Question 04 (b)
Consider the function for 0 ≤ x ≤ 1.
Find the volume of the bowl when rotating around the -axis. (Note: for this problem there are two ways to set the relevant integral up - either one is fine. One way involves rewriting as .)
Make sure you understand the problem fully: What is the question asking you to do? Are there specific conditions or constraints that you should take note of? How will you know if your answer is correct from your work only? Can you rephrase the question in your own words in a way that makes sense to you?
If you are stuck, check the hints below. Read the first one and consider it for a while. Does it give you a new idea on how to approach the problem? If so, try it! If after a while you are still stuck, go for the next hint.
Draw a picture. Visualize the two ways of integrating as referred to in the hint.
Write down two integrals that represent the volume of the solid. Which one would you prefer to evaluate?
In this case, both integrals are possible to evaluate using the techniques that you've learned. It is a good reality check (and also a good exercise) to compute both integrals and ensure that you obtain the same result.
Checking a solution serves two purposes: helping you if, after having used all the hints, you still are stuck on the problem; or if you have solved the problem and would like to check your work.
|-axis. Each slice has volume , where is its radius and is its thickness. The bowl will be made by rotating the shaded blue region in the 2D figure , then its radius is equal to , where . Hence, In the limit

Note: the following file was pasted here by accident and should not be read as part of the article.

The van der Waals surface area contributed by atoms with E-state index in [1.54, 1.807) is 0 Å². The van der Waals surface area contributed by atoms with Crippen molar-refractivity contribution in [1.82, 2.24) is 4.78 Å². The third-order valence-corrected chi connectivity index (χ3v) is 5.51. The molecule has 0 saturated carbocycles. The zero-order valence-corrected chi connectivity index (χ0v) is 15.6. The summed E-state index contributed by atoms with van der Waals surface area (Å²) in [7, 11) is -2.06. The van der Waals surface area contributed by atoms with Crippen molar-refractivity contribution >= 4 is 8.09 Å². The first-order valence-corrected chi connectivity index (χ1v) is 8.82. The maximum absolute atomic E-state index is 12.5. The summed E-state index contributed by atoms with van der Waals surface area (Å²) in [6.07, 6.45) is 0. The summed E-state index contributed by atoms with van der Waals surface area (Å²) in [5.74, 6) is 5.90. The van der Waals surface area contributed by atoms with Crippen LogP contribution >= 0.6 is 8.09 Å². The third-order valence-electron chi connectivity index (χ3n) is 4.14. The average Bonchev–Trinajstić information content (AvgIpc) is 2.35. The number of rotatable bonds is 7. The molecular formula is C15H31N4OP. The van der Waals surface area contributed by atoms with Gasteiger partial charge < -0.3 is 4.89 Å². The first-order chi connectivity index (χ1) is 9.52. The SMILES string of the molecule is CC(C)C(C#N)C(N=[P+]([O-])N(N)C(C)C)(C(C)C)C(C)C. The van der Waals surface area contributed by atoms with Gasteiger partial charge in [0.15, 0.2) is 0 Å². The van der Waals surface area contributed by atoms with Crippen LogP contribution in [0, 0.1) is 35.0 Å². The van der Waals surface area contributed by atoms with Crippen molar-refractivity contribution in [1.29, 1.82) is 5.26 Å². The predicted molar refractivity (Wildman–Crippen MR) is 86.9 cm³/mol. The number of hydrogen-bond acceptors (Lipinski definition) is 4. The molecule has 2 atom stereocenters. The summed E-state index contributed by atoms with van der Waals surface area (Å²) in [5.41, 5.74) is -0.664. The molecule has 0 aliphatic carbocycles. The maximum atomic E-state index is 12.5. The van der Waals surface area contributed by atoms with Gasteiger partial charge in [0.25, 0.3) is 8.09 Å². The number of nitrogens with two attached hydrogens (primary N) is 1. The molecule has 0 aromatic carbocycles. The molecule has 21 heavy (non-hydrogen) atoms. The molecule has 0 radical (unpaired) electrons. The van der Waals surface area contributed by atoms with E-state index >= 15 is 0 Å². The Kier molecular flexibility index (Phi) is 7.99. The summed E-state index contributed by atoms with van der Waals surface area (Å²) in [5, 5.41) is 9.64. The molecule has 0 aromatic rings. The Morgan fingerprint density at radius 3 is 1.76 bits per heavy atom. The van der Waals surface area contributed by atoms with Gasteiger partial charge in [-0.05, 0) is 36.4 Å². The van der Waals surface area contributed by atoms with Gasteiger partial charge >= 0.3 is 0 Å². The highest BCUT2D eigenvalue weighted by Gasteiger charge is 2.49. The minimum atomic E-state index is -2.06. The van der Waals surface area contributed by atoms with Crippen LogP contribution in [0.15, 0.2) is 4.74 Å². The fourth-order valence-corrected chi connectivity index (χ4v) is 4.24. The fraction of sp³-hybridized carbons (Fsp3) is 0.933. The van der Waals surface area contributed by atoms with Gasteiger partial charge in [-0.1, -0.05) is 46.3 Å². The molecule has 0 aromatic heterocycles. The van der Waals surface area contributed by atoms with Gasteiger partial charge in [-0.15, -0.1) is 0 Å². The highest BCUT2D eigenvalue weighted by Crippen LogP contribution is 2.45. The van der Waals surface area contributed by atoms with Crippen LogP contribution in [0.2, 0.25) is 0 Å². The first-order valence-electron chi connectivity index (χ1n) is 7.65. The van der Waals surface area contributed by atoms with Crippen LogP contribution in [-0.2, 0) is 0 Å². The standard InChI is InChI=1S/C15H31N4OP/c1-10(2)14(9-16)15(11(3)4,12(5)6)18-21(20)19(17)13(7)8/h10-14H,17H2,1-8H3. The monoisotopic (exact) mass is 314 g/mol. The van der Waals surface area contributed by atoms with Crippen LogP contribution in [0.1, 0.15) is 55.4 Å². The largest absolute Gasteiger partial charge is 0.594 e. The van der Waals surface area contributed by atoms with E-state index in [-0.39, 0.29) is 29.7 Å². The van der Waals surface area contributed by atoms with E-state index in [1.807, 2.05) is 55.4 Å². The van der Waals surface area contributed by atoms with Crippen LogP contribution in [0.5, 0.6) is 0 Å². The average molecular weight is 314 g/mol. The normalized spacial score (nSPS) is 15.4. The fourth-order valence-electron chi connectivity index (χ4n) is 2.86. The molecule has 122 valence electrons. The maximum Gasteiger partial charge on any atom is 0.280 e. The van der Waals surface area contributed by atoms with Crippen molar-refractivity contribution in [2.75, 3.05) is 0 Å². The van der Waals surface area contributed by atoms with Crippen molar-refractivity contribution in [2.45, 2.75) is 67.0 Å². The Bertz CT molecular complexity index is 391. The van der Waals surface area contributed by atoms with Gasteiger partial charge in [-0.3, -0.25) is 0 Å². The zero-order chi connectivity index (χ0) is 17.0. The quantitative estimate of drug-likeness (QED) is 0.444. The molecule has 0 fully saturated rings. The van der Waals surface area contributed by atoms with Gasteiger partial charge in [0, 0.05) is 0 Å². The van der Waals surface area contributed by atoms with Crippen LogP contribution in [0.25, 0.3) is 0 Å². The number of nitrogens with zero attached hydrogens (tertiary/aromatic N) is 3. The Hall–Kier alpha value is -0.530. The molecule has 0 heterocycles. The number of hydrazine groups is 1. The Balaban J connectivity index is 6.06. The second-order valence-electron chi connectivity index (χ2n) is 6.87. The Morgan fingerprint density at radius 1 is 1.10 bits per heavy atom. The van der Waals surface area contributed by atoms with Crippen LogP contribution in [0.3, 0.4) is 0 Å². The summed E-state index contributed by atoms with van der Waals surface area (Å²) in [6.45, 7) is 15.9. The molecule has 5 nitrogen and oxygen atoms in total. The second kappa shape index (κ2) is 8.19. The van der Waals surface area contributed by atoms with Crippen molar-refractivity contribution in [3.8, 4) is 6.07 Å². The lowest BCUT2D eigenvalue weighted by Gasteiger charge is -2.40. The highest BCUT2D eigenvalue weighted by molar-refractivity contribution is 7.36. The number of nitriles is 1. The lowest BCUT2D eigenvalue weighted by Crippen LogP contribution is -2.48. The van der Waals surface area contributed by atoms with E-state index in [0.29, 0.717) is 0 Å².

Disc Method. In this solution, we consider the volume as a sum of slices, cut orthogonal to the
Note that the limits of integration are and since ranges from 0 to 1.
We use integration by parts to evaluate this integral, letting So in order to perform the integration by parts we need to recall the antiderivative of . To calculate this antiderivative we again use integration by parts:
We now use this antiderivative to perform the integration by parts in the integral for Hence,
| where is its radius, is its height and is its thickness. The bowl will be made up by rotating the blue shaded region in the 2D figure , and . In the limit we obtain the volume by integrating along the x-axis:
Shell method. In this solution, we consider the solid to be a sum of cylindrical shells. Each cylindrical shell has volume
(We used integration by parts in the second integral to get from the third to the fourth line.)Reality check: Note that we obtain the same value for with both methods. To visualize the full bowl we can look at the 3D figure